They could have chosen to walk through the timber but the path they have beaten down is the shortest to way to the food plots. My food plots are in the center of my property, surrounded by switchgrass and mixed NWSG so deer have a reason to travel through the prairiegrass in the first place. I find that most of the doe groups travel to large wooded areas for two reasons, to forage on browse that they must have in addition to the green feed that the plots provide and to bed in the thick cover that happens to exist there. Mature bucks something not many places have like the solitude the switchgrass provides and so they tend to bed in the tall prairiegrass on a south facing hill side.
This is Indiangrass and CIR switchgrass combined with a well worn runway through it I just want to make a point that deer just don't run around in switchgrass for something to do, they need a reason to travel through it and doe groups almost always prefer the timber this time of year.
In the spring does will use the native grass for fawning and mature bucks use it almost year around but all of that is relative to how many deer there are and what natural cover is nearby to compete with. I encourage landowners to use the switchgrass to surround feeding areas in which case the deer will use the tallgrass as screening cover to travel to the plots. A 10 acre field of native grass with a one acre plot in the center for instance gives deer a reason to utilize the switch and in time they adapt to the safety it provides.
If deer do not use native grass it's not because it's too thick, it's not because they need runways cut through it Deer don't waste or expend energy traveling through anything with out reason Nov 29, I know a lot of folks assume I know little about Michigan but in my younger days I hunted MI from the thumb northward and east to west in the UP and I learned a lot about cover doing so. I remember hunting snowshow rabbits in a cedar swamp where some years before a tornado had cut a wide swath thru it.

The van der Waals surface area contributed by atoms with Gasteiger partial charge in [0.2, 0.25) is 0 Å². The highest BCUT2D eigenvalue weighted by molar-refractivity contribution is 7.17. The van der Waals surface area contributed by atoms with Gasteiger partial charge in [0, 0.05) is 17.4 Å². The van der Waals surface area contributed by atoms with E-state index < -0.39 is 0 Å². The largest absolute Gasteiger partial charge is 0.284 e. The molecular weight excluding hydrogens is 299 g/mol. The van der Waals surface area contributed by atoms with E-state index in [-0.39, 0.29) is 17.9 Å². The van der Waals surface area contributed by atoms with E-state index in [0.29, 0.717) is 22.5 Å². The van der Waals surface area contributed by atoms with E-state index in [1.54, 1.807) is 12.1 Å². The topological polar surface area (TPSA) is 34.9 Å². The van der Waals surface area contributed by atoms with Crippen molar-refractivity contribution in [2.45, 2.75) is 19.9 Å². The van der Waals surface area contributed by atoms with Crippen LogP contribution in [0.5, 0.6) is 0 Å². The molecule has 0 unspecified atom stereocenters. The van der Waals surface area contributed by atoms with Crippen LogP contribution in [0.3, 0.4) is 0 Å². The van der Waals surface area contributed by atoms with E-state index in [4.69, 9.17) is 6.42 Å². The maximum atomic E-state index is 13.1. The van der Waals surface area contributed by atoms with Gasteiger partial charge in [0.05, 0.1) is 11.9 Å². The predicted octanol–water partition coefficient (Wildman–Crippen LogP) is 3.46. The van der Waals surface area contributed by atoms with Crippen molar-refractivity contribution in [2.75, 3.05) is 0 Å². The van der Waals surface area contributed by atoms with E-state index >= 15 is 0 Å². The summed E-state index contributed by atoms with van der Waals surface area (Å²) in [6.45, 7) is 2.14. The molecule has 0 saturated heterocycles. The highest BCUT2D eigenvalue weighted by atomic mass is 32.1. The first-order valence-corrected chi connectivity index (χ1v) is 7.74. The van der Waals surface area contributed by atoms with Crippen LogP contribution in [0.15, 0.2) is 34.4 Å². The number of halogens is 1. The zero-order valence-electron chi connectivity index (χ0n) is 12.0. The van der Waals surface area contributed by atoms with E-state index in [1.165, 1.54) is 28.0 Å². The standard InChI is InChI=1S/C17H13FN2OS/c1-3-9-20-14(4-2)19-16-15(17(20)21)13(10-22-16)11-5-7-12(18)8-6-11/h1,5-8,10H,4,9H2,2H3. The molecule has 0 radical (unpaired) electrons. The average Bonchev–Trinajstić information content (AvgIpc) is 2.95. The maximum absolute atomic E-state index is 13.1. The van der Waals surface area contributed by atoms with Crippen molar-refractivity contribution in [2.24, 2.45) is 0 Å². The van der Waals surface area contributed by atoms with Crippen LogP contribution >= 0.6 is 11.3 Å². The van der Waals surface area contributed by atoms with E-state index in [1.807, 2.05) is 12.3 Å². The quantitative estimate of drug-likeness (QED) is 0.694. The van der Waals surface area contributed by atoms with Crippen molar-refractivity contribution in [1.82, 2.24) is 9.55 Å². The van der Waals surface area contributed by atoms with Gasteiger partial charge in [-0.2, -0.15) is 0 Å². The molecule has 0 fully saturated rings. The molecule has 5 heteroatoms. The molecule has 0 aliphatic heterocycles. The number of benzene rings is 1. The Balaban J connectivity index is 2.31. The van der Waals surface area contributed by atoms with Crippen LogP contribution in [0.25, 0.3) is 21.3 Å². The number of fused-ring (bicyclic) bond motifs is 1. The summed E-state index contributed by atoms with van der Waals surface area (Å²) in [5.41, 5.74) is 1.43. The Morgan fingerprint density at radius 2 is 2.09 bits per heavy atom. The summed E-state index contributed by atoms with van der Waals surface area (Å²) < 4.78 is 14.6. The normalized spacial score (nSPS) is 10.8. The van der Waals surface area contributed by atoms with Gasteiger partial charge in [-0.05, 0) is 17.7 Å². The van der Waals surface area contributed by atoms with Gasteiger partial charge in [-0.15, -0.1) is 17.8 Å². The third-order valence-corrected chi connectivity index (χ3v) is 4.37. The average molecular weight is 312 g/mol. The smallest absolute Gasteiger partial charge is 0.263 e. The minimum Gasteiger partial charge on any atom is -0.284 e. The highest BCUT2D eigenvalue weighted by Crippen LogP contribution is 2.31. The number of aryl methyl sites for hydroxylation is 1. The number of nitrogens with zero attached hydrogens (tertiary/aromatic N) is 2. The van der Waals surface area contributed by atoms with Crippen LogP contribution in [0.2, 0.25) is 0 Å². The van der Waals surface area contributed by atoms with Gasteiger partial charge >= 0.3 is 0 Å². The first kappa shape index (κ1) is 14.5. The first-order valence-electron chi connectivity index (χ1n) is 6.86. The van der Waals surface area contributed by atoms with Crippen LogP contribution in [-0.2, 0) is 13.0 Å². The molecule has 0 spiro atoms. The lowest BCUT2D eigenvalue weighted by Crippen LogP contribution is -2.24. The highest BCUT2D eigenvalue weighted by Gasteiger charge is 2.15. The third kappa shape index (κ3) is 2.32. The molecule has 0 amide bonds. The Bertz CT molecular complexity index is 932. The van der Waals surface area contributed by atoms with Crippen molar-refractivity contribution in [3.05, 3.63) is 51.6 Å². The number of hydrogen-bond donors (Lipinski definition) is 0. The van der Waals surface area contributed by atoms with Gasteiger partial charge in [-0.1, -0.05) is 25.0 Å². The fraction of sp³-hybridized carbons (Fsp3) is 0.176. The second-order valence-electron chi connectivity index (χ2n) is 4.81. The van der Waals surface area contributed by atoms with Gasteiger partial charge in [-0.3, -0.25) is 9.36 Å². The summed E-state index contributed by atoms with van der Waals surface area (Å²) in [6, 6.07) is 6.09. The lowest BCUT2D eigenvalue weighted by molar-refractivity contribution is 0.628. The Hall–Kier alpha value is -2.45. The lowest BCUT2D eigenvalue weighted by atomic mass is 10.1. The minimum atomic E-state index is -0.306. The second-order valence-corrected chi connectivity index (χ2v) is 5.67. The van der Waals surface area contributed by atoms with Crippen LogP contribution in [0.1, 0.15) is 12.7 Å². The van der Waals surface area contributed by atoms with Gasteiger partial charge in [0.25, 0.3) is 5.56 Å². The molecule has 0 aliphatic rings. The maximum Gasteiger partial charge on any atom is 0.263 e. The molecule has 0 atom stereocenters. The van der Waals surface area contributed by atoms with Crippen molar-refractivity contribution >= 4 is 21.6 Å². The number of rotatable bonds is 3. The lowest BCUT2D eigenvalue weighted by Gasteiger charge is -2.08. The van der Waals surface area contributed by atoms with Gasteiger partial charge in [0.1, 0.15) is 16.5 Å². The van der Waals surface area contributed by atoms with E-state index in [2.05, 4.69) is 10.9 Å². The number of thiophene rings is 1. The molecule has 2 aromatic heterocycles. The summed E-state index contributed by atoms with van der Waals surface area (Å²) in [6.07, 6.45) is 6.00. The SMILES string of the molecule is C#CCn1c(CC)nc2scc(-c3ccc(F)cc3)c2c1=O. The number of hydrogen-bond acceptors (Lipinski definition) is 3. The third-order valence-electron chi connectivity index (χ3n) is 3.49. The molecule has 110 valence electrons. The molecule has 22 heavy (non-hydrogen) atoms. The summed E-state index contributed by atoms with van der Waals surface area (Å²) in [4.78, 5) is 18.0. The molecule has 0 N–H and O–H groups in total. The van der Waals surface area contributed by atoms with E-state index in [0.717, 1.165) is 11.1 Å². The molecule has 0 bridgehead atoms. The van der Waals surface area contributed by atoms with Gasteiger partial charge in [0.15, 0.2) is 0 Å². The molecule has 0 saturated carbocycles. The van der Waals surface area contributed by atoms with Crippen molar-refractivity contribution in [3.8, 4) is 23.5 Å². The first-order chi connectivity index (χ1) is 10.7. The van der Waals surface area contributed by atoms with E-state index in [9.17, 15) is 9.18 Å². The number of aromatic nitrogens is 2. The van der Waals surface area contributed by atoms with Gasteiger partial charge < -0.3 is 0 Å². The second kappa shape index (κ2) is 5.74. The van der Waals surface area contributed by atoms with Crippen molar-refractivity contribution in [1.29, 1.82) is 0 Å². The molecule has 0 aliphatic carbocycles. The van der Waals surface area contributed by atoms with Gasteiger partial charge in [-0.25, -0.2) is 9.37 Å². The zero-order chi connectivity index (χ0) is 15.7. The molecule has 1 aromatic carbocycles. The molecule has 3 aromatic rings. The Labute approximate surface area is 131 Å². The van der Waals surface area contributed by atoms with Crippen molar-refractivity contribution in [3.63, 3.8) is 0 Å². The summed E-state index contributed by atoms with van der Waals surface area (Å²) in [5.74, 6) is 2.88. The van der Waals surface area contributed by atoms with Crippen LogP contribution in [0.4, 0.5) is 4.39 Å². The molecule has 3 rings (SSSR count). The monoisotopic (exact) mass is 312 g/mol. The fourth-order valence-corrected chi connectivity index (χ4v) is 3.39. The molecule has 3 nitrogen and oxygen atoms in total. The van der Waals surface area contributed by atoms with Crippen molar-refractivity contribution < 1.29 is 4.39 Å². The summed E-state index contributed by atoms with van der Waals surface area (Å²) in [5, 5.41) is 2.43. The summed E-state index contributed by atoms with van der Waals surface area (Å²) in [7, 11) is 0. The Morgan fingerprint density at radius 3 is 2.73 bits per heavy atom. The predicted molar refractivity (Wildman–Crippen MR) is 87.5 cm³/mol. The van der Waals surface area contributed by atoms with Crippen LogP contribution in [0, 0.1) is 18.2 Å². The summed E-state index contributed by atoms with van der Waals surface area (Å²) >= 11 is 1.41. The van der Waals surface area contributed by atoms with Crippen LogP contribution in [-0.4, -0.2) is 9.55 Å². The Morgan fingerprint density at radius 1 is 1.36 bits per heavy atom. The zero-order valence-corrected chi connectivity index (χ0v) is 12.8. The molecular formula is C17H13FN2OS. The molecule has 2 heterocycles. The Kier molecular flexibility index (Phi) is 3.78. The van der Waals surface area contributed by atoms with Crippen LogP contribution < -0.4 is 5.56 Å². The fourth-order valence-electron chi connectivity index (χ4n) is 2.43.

The whole thing at that time was solid young white cedars over my head and so thick you could scarcely see your hand in front of your face!
A little more about switchgrass
Many of the tipped over cedars were still alive creating a miserable hell hole of a place yet Another time I was hunting pheasants in a cattail swamp, ' tall, thicker then hair on a dogs back, 8" of water. As I clawed my way through it, I wondered what in the world What would live in here? Not only did some roosters fly out, so did a mess of deer even though I saw no sign of runways or trails in the thick 'tails.
I've lived a lot and hunted a lot I've followed hounds after bears and cats into the most miserable swamps God could have created and always I plant egyptian wheat, 12 ft high and so thick it seems nothing could get thru it, yet I have stood silently and watched deer slip thru it without breaking a stalk or leaving a trace other then tracks. So forgive me when I find it amusing when people worry about native grasses being too thick Thick stands of native grasses make it impossible for people to see deer moving in them bringing about the assumption that deer cannot or will not move around or bed in it which is just absolute nonsense.
I have hilly ground and from some of my stands I can observe deer slipping thru my switch planted at 's per acre. Add to basket. The Constellations Kevin Cunningham. Orphans Ben Tanzer. The Blue Kind Kathryn Born. Review quote "Channeling Orwell and Melville, with a nod to popular American culture, Tanzer Lucky Man creates a template for human disaffection and passivity in the face of incomprehensible and omnipotent forces Tanzer's setting and scenario owe much to George Orwell and Philip K.
Dick, territory that sf fans might enjoy revisiting. Tanzer truly possesses a unique writing voice. I don't know of anyone who writes about fatherhood the way Tanzer does.
TSP: Donald Lystra and That Sense of Discovery
Peterson, author of "Beautiful Piece," " Inside the Whale: A Novel in Verse," and "Wanted Elevator Man"" "For a novel involving flash mob protests, martian real estate deals, and robot hand jobs, "Orphans "is deeply affecting and terribly tender. This is " "by way of Tom Perrotta. He is based in Chicago where he lives with his wife and daughter. Rating details. Book ratings by Goodreads.